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Rip-off/Tribute?


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#1 Landfish   Members   -  Reputation: 288

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Posted 24 September 2000 - 05:26 AM

There is an old tradition in film, of remakes. I think remakes are something that happen because Hollywood execs are too damn lazy to write a new story. They make a Beverly Hillbillies move, or all of those SNL-based movies so that they don''t have to worry about the risk of showing the public something *gasp* new! But there''s another kind of Rip-off. It''s the Tribute! By far, the most tributed man in film history is Akira Kurosawa, the prolific Japanese director. For instance: Last Man Standing = Yojimbo The Guns of the Magnificent Seven (and A Bug''s Life) = The Seven Samurai STar Wars = Hidden Fortress (not really, though. I''ve seen the movie, and Lucas only took bits and pieces. Star Wars is really more of a Tirbute to Kurosawa''s entire career...) Kurosawa himself was a tributer, remaking many of the works of Shakespeare in a fuedal Japanese setting. My question is, do we do this in games? Why or why not? So far as I can see, this is legally untouchable and morally decent (just don''t deny your sources...) and could make for some much better writing in games if done well. So far as I can see, there might be two kinds... Non-game A game with plot or character or various other elements taken from movies, literature, etc. In a way this happens already, but it isn''t terribly well done. Every Fantasy game ever made is technically a rip off of some literature, but they seem to take only the superficial aspects and leave the substance. Game This is the most common, but I''d like to see this well done also. Games rip eachother off all the time, but it''s to the point now where some old games are old enough to be used as inspiration for new ones. Riskier, but more appropriate... I just wonder if there''s anything old worth ripping off? Thing is, Ripping off stuff is the oldest writing technique ever. Everything you ever write borrows from something, a tribute just forces you to admit your sources. ====== "The unexamined life is not worth living." -Socrates "Question everything. Especially Landfish." -Matt

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#2 runemaster   Members   -  Reputation: 122

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Posted 24 September 2000 - 07:01 AM

Just watched the 7 Samurai ..full version, 3 and a half hours...awesome movie !!!!!!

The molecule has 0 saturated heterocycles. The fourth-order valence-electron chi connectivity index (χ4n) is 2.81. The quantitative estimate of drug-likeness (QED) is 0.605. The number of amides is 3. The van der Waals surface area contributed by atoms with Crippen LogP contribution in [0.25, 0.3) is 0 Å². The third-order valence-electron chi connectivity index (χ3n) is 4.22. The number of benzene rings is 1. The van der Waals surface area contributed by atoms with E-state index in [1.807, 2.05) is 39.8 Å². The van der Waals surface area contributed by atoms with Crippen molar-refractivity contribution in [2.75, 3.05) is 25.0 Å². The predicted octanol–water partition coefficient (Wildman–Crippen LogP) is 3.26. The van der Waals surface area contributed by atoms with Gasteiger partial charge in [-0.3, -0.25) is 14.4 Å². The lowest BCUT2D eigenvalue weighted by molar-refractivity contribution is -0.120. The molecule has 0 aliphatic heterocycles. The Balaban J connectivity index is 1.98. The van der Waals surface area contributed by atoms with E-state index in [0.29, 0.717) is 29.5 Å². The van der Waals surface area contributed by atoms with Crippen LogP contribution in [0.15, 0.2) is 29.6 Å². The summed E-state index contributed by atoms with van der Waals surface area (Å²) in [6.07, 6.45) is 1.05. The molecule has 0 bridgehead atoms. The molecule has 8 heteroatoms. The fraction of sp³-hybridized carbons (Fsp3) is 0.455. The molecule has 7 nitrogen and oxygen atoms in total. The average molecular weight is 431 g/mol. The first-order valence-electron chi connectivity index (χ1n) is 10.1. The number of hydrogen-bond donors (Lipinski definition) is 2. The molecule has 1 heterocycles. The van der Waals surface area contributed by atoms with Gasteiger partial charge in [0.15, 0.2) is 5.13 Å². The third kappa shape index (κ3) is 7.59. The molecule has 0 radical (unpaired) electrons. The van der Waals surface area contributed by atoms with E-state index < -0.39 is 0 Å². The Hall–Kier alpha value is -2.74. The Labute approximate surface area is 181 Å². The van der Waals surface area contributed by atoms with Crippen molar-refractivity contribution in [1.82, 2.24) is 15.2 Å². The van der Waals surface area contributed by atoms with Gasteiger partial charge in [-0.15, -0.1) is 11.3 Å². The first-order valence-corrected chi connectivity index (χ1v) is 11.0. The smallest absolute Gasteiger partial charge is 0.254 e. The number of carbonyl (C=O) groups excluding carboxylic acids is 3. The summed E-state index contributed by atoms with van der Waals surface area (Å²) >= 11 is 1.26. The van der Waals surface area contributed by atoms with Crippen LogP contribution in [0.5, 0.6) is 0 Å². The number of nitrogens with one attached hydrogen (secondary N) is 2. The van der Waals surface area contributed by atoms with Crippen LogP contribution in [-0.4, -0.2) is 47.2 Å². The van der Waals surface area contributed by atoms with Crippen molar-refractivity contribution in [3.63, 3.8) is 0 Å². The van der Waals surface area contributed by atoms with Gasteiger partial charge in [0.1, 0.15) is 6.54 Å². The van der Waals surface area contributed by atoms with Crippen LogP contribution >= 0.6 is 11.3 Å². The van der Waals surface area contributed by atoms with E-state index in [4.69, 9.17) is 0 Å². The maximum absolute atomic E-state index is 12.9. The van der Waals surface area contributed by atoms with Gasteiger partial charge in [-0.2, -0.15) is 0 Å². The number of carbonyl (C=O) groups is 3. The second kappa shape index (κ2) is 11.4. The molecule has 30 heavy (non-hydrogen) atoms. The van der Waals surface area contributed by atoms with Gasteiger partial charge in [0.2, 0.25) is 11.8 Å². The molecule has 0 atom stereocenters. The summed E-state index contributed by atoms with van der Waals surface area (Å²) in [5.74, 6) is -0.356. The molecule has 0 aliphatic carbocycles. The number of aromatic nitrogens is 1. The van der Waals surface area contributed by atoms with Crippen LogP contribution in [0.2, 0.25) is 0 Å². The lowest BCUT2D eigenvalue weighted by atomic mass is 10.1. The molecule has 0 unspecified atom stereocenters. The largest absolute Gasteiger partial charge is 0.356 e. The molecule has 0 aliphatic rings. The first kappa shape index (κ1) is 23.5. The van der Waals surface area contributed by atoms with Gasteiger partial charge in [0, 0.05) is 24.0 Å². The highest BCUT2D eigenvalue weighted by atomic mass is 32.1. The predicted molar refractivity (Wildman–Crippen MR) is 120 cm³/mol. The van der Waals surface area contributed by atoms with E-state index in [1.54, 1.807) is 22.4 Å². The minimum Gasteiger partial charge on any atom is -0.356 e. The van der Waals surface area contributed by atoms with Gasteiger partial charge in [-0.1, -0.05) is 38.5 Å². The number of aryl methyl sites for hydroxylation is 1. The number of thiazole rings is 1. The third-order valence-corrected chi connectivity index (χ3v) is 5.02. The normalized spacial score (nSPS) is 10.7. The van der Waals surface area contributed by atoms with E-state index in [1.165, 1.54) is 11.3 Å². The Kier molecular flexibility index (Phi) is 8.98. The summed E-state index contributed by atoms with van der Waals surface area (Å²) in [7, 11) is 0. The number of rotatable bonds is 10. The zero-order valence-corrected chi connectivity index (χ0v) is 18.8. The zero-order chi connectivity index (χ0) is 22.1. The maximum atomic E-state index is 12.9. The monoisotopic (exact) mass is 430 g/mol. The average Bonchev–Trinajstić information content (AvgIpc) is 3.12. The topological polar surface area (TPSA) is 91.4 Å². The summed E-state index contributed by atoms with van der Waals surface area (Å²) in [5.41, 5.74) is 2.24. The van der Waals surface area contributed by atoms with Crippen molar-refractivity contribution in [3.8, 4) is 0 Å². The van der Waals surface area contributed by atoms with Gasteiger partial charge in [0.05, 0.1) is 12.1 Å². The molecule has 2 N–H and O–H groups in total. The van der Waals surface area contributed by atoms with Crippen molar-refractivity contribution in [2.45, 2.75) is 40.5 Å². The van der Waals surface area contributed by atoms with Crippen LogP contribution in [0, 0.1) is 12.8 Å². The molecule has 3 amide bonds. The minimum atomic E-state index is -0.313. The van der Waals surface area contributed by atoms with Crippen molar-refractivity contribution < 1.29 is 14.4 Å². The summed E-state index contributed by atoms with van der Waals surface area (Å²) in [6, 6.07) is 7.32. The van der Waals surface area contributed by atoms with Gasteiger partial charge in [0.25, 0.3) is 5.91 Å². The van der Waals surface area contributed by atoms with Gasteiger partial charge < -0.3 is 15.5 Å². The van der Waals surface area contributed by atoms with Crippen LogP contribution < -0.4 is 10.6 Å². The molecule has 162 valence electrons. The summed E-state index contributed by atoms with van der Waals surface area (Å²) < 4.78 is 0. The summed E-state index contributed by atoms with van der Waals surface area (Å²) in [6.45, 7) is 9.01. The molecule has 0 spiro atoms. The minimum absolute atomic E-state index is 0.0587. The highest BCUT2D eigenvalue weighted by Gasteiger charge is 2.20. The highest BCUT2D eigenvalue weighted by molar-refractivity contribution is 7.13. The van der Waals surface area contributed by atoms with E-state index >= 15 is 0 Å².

Runemaster now working on Acronia : Secrets of Magic
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#3 Landfish   Members   -  Reputation: 288

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Posted 24 September 2000 - 07:17 AM

One of my all-time favorites. This is what I''m saying; such a great movie should be exposed to as many people as possible. That''s why I approve of attempts to re-package Kurosawa''s works into more accesable settings (i.e. Star Wars, the Western, etc.) These are fully archetypal themes and hence translate easity! (The Samurai Clans become the Jedi, the Ancestral Blade becomes a Light Saber, the nautical smuggler becomes and inter-stellar smuggler, etc.)

So I''m wondering, if we see unrealized potential in games of the past, should we not attempt to repackage these stories in the techno,ogy of the present? And in the process, our storytelling skills in this medium will improve...

#4 NitroSR   Members   -  Reputation: 122

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Posted 24 September 2000 - 07:29 AM

I haven''t seen the Seven Samurai, although I prolly should as soon as I get an opportunity. Incidentally as my next attempt at a game project I intend on doing a remake of the NES classic Excite Bike. I intend on preserving all of the original game play, making a few touch ups here and there to make the physics more realistic. The graphics will be real-time rendered 3D objects with (gasp!) colorful and vibrant textures keeping true to the look and feel of the original, but with all the nifty graphics techniques available today. My concentration is on mimicing the great gameplay of the original, but presenting it with modern techniques. Sounds like a pretty good excercise to me.